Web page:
• Snow blowers feature spinning metal augers that break up snow before it is pushed into the chute and thrown out of the way. 
  • One model of Toro snowblowers is now being recalled due to the potential for that auger to remain spinning even if the user releases the control lever, posing a risk of amputation. 
  • Thousands of the snowblowers were sold through nationwide hardware stores like The Home Depot and Ace Hardware.

If you live in a climate that gets a lot of snow you already know that a snow blower is a powerful, convenient way to move the white stuff from one spot to another. The machines are also inherently dangerous, with a spinning auger upfront to break up thick snow and a chute that sends snow flying long distances. Unfortunately, owners of one particular model of Toro snowblower are now at an even greater risk of injury due to a malfunction that has sparked a nationwide recall.

The Toro Power Max Snowthrower model 37802 is being recalled due to an issue with the control lever and the mechanisms that allow the auger to turn off and on. When disengaged, the auger is supposed to stop moving, but customers have reported that it remains in motion, which is obviously very dangerous. The Consumer Product Safety Commission recall is blunt in its wording, calling the snowblower an “amputation hazard.”

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It’s never, ever a good idea to stick your hand down the chute of a running snowblower, even if you believe the auger and other moving parts have been disengaged. You really have to always assume that if it’s running, it’s a dangerous machine, but when thick, wet snow and ice get clogged in the chute (it happens more often than you might think), it’s incredibly tempting to just release the lever, keep the machine running, and clear the blockage with your hand.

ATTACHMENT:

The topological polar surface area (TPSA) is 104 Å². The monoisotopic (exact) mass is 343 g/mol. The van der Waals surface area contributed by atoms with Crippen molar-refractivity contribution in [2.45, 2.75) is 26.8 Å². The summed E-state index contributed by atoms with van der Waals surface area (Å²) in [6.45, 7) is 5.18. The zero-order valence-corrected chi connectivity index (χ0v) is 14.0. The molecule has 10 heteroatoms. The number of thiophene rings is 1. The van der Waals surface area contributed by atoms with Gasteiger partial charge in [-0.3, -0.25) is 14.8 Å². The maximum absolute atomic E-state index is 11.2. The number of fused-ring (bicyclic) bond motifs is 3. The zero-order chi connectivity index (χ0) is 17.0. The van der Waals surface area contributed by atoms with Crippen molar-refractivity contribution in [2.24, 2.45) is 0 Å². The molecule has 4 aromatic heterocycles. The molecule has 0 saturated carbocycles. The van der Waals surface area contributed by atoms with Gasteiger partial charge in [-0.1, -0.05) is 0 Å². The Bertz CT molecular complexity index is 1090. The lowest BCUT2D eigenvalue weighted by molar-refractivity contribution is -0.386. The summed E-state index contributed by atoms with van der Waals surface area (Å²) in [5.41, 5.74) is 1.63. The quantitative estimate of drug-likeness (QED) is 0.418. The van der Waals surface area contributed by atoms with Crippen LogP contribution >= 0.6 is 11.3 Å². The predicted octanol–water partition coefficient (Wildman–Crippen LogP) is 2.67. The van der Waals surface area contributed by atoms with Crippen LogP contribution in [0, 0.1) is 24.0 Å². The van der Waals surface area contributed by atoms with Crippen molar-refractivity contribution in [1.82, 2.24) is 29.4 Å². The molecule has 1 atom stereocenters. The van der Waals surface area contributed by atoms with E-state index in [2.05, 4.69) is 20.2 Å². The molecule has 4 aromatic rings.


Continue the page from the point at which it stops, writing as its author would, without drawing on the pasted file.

If you could somehow guarantee that all the moving parts were off 100% of the time the lever is released, it would be safe, but these are machines and they’re not perfect. In the case of this Toro model, the risk is even greater, and if you for some reason wanted to tempt fate and clear a blockage without turning the machine off, you’d be at an even greater risk of losing a finger or possibly more.

“The firm has received five reports of incidents related to auger failing to disengage when the control lever is released,” the recall bulletin explains. “No injuries have been reported. Consumers should immediately stop using the recalled Toro Power Max Snowthrower and contact a Toro authorized dealer for a free repair.”

The snowblowers were sold at local and nationwide dealers and hardware stores including The Home Depot and Ace Hardware for a price of $1,200. You can find additional details and contact information for the recall on the bulletin page.

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Mike Wehner has reported on technology and video games for the past decade, covering breaking news and trends in VR, wearables, smartphones, and future tech. Most recently, Mike served as Tech Editor at The Daily Dot, and has been featured in USA Today, Time.com, and countless other web and print outlets. His love of reporting is second only to his gaming addiction.